A recent case has rung alarm bells regarding tenants carrying out their own works to properties.
In Hannon v Hillingdon Homes the tenant had, many years ago, removed the bannister and handrail to the internal staircase. In 2008, a workman employed by one of the council's contractors fell from the staircase and was injured.
The council was found liable under The Defective Premises Act 1972, despite initially arguing that the stairs were so obviously dangerous any reasonable workman would have refused to work in the building. The council also contended:
- the bannisters and handrail were not part of the structure of the property;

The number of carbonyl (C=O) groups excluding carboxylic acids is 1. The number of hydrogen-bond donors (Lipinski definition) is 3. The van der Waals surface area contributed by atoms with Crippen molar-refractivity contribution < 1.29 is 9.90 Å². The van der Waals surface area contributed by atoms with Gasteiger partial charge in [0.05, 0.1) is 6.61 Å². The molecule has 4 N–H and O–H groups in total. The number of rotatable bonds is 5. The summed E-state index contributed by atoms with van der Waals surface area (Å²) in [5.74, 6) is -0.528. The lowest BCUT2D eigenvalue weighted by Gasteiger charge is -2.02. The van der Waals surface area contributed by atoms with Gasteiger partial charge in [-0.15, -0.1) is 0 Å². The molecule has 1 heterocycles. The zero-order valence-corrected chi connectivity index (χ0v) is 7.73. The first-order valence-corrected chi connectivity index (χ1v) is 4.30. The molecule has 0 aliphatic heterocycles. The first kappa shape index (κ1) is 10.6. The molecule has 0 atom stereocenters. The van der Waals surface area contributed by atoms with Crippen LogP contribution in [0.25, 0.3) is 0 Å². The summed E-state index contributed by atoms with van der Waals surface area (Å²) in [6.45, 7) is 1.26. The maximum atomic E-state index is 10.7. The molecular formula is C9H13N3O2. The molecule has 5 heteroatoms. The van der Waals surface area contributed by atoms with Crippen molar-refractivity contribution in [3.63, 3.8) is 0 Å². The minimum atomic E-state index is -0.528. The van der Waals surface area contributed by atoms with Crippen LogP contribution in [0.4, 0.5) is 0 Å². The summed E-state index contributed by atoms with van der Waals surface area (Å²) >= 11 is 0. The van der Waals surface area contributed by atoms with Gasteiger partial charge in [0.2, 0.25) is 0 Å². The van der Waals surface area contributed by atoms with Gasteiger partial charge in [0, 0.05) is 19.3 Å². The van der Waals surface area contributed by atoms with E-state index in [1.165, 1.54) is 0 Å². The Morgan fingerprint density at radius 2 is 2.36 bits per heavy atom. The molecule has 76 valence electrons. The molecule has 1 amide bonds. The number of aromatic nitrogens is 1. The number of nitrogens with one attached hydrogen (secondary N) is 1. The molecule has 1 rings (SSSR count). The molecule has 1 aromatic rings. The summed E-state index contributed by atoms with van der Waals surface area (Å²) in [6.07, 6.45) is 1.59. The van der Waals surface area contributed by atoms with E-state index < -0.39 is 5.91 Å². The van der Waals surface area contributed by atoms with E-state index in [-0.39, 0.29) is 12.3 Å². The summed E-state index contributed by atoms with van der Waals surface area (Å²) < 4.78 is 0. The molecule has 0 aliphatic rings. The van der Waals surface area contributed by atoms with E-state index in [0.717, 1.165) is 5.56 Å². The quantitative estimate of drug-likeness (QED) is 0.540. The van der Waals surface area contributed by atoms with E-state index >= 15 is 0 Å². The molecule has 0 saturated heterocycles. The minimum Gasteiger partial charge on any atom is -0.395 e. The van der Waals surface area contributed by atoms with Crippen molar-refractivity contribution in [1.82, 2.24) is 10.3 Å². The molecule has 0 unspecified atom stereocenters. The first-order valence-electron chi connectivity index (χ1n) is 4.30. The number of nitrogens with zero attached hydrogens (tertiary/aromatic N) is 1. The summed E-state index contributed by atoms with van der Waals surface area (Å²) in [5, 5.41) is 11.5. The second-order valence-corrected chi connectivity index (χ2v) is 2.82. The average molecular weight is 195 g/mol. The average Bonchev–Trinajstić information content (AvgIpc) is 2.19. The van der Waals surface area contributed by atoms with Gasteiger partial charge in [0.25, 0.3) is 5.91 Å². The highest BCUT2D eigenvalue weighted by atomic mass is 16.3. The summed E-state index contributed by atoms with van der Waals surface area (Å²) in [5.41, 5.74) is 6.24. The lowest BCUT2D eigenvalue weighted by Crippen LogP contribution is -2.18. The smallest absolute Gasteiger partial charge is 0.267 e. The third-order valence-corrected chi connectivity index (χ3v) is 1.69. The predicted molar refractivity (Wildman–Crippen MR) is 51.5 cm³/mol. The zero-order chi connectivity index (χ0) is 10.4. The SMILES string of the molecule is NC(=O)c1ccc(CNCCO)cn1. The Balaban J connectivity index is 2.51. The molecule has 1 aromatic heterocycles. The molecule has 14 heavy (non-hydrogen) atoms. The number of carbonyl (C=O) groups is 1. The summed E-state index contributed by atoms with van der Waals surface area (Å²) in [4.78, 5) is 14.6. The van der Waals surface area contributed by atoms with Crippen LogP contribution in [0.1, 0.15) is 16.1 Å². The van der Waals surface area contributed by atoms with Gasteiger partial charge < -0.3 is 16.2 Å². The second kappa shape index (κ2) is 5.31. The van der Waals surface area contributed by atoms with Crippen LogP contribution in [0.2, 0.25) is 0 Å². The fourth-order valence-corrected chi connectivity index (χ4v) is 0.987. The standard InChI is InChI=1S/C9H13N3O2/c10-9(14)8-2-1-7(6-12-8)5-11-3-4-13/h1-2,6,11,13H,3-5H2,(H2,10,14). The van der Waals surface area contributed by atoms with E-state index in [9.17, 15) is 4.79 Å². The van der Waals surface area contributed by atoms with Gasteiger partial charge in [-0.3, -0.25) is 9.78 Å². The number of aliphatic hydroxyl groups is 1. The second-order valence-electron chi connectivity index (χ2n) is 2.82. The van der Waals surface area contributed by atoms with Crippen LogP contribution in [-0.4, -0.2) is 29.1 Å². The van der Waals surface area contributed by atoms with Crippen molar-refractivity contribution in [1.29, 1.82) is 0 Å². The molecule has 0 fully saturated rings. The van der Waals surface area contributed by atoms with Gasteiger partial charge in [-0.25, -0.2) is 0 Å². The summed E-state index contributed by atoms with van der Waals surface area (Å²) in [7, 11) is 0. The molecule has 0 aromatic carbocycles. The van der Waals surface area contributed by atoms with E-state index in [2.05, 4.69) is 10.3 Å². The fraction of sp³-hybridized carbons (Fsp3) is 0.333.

- it had not been under any duty to repair them because the tenant had removed them; and
- it had no notice of the defect.
The court disagreed. It said the bannister was part of the structure and there was an obligation to repair it. In addition, the court found there had been sufficient visits to the property by the council so that it knew, or ought to have known, about the defect.
What this means for social landlords
Are you sufficiently aware of the condition of your properties? It is vital that your staff who visit your properties are routinely looking for repairs issues. Would your teams have spotted there was no handrail on the stairs? If they had, what would/should they have done about it? It is also interesting to note the timescale of the case. The injury happened in February 2008 and the claim was started in July 2010. Would your record keeping have been up to scrutiny more than two years after the event? The court's decision comes in July 2012 so the legal costs in this case are likely to have been considerable.